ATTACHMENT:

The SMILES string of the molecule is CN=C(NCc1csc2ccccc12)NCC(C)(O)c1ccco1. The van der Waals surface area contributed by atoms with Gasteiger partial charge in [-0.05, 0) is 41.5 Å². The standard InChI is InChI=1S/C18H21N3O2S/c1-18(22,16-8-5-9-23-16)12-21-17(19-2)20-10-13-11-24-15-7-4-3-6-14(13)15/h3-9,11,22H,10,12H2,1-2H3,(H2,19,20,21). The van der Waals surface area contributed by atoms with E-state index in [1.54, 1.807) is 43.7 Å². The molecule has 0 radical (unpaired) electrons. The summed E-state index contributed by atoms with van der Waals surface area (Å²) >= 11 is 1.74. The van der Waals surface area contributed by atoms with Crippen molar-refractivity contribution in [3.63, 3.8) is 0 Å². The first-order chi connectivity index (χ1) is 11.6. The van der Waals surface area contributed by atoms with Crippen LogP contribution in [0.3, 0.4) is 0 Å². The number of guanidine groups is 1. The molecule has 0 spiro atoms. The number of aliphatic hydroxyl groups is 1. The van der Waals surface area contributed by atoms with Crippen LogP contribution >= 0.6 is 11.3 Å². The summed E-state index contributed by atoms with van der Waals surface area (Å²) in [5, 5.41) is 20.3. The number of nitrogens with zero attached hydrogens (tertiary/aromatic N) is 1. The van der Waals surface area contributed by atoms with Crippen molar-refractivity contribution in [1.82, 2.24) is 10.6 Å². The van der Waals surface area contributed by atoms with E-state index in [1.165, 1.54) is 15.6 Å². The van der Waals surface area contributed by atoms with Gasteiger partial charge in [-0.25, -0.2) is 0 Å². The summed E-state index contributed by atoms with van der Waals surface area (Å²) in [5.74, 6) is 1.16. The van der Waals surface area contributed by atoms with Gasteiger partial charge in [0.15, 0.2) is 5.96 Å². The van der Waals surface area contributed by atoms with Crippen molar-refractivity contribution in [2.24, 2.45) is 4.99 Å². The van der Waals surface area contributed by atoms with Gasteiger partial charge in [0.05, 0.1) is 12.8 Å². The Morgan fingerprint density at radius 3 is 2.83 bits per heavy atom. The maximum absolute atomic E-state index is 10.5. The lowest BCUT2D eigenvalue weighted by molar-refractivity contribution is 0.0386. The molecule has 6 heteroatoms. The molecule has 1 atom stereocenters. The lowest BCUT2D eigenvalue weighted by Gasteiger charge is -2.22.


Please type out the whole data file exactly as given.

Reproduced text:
The SMILES string of the molecule is CN=C(NCc1csc2ccccc12)NCC(C)(O)c1ccco1. The van der Waals surface area contributed by atoms with Gasteiger partial charge in [-0.05, 0) is 41.5 Å². The standard InChI is InChI=1S/C18H21N3O2S/c1-18(22,16-8-5-9-23-16)12-21-17(19-2)20-10-13-11-24-15-7-4-3-6-14(13)15/h3-9,11,22H,10,12H2,1-2H3,(H2,19,20,21). The van der Waals surface area contributed by atoms with E-state index in [1.54, 1.807) is 43.7 Å². The molecule has 0 radical (unpaired) electrons. The summed E-state index contributed by atoms with van der Waals surface area (Å²) >= 11 is 1.74. The van der Waals surface area contributed by atoms with Crippen molar-refractivity contribution in [3.63, 3.8) is 0 Å². The first-order chi connectivity index (χ1) is 11.6. The van der Waals surface area contributed by atoms with Crippen LogP contribution in [0.3, 0.4) is 0 Å². The number of guanidine groups is 1. The molecule has 0 spiro atoms. The number of aliphatic hydroxyl groups is 1. The van der Waals surface area contributed by atoms with Crippen LogP contribution >= 0.6 is 11.3 Å². The summed E-state index contributed by atoms with van der Waals surface area (Å²) in [5, 5.41) is 20.3. The number of nitrogens with zero attached hydrogens (tertiary/aromatic N) is 1. The van der Waals surface area contributed by atoms with Crippen molar-refractivity contribution in [1.82, 2.24) is 10.6 Å². The van der Waals surface area contributed by atoms with E-state index in [1.165, 1.54) is 15.6 Å². The van der Waals surface area contributed by atoms with Gasteiger partial charge in [-0.25, -0.2) is 0 Å². The summed E-state index contributed by atoms with van der Waals surface area (Å²) in [5.74, 6) is 1.16. The van der Waals surface area contributed by atoms with Gasteiger partial charge in [0.15, 0.2) is 5.96 Å². The van der Waals surface area contributed by atoms with Crippen molar-refractivity contribution in [2.24, 2.45) is 4.99 Å². The van der Waals surface area contributed by atoms with Gasteiger partial charge in [0.05, 0.1) is 12.8 Å². The Morgan fingerprint density at radius 3 is 2.83 bits per heavy atom. The maximum absolute atomic E-state index is 10.5. The lowest BCUT2D eigenvalue weighted by molar-refractivity contribution is 0.0386. The molecule has 6 heteroatoms. The molecule has 1 atom stereocenters. The lowest BCUT2D eigenvalue weighted by Gasteiger charge is -2.22.